GANGS Of London might have been described as the “most violent British drama ever” but filming the bloody battles was often a laugh.
Not long after the acclaimed drama hit screens, people complained about having nightmares and not being able to get through episodes of the drama which follows the aftermath of the death of major London crime boss, Finn Wallace.
Dubbed the “most violent British drama ever” some viewers even took their gripes to the communications regulator Ofcom.
Director Gareth Evans (Apostle, The Raid) told The Sun Online production on the gory scenes was very far removed from how it comes across on screen.
Some of show’s violence included eye gouging, and setting fire to a man hanging upside down from a skyscraper.
He even went as far to describe the on-set antics as “absurd” and recalled the infamous machete fight scene featuring undercover cop Elliot Finch (Sope Dirisu) and Len (Lee Charles).
A pivotal moment in the scene sees Elliot get sprayed in the face with his nemesis’ blood, but filming that felt very “cheap”.
Gareth explained: “One of the most absurd things is an example of the levity that comes across from shooting a scene like that is it’s a very climactic shot like that, when we cut over the shoulder Len, and see gallons of blood fall all over Elliott’s face.
The reality of shooting a scene like that is that we’re trying to do something with tubes in order to kind of pump the blood out, but it wasn’t working and came out as little dribbles.
“It looked a little silly on the first pass at it and so in the end, we went quite old school with our approach .”
Gareth revealed: “What you guys don’t see is the fact that you have Sope lying on the floor, you have Len who’s propping himself up in order to make it look like he just impacted on the meat cleaver.
“Then you’ve got Matt who is operating the camera trying to get an angle over his (Len’s) shoulder and then in the middle of all of that, you’ve also got our prosthetics guy Connell, who’s squeezing in between all three of those people with a cup of blood in order to throw at Sope’s face.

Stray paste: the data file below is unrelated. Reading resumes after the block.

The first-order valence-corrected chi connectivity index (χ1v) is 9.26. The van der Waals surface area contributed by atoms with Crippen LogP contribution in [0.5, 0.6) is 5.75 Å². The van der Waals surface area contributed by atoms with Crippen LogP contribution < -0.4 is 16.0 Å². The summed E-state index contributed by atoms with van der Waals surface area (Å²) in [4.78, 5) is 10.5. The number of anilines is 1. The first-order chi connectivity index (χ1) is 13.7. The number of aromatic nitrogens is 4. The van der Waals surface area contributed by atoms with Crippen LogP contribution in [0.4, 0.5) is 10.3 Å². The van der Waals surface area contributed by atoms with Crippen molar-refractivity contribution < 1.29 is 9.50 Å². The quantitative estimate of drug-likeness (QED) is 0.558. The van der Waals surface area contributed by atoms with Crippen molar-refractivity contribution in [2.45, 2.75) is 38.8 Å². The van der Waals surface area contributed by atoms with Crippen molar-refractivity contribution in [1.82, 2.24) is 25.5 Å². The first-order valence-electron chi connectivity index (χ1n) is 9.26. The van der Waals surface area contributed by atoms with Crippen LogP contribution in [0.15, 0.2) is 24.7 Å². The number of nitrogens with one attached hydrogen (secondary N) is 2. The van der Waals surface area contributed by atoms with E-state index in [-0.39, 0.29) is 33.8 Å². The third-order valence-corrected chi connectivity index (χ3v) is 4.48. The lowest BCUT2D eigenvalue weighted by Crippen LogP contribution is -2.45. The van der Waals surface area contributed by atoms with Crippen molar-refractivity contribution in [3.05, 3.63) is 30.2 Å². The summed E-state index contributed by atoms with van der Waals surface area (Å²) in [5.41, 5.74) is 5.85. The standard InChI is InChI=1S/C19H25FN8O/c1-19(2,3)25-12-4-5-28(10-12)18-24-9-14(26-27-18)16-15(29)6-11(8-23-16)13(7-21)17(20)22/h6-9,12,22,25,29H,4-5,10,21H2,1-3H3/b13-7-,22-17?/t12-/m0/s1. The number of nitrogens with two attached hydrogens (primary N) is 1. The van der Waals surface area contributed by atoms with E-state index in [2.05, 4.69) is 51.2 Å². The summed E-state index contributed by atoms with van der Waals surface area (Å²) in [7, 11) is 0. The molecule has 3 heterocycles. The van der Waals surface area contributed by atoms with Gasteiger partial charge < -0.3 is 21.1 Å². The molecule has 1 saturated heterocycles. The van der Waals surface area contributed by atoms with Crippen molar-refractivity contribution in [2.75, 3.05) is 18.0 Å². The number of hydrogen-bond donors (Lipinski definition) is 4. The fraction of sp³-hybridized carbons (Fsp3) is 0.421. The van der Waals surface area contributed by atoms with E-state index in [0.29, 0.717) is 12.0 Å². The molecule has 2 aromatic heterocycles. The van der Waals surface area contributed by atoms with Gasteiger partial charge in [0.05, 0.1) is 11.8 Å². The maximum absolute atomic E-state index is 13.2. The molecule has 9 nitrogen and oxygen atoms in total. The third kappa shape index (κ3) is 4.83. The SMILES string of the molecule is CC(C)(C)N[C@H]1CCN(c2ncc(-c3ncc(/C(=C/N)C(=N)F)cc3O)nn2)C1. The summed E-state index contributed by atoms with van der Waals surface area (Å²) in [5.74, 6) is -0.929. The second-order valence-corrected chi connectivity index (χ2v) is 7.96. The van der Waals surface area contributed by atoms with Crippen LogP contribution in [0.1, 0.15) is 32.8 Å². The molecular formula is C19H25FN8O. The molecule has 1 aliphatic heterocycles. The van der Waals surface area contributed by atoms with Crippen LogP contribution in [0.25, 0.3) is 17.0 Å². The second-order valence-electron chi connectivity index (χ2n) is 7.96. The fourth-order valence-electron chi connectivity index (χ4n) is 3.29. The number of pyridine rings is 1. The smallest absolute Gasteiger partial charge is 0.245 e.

“So it become ridiculously absurd, when you’re shooting it and everyone in the room is thinking this is cheap and DIY there is now way this is going to work.”
But as viewers know the finished product felt very real and Gareth agreed.
Gareth said: “When you when you call action, you see it happen ‘boom, there it is’ and it looks quite visceral and it works.
“We’re seeing all the things the cameras not and then you realise how absurd it is we’re doing this and that this is considered a job.”
But for Sope – the actor who plays Elliot Finch the hard man who works his way up the Wallace family ranks by smashing heads and taking down dangerous enemies – the violent scenes were not “harrowing” to film.
He promised he didn’t suffer any long term psychological damage while filming Gangs of London.
Gareth Evans backed his star and defended the show’s violence which included eye gouging, and setting fire to a man hanging upside down from a skyscraper.
He went on to say the viewer fills “in the blanks” themselves once the cameras panned away.
“You’re filling in the blanks that I’m choosing not to show you which obviously can result in some people finding it more offensive because it becomes what’s in their head as opposed to what’s on the screen.”
Gangs of London can be viewed on Sky Atlantic on Thursday at 9pm.
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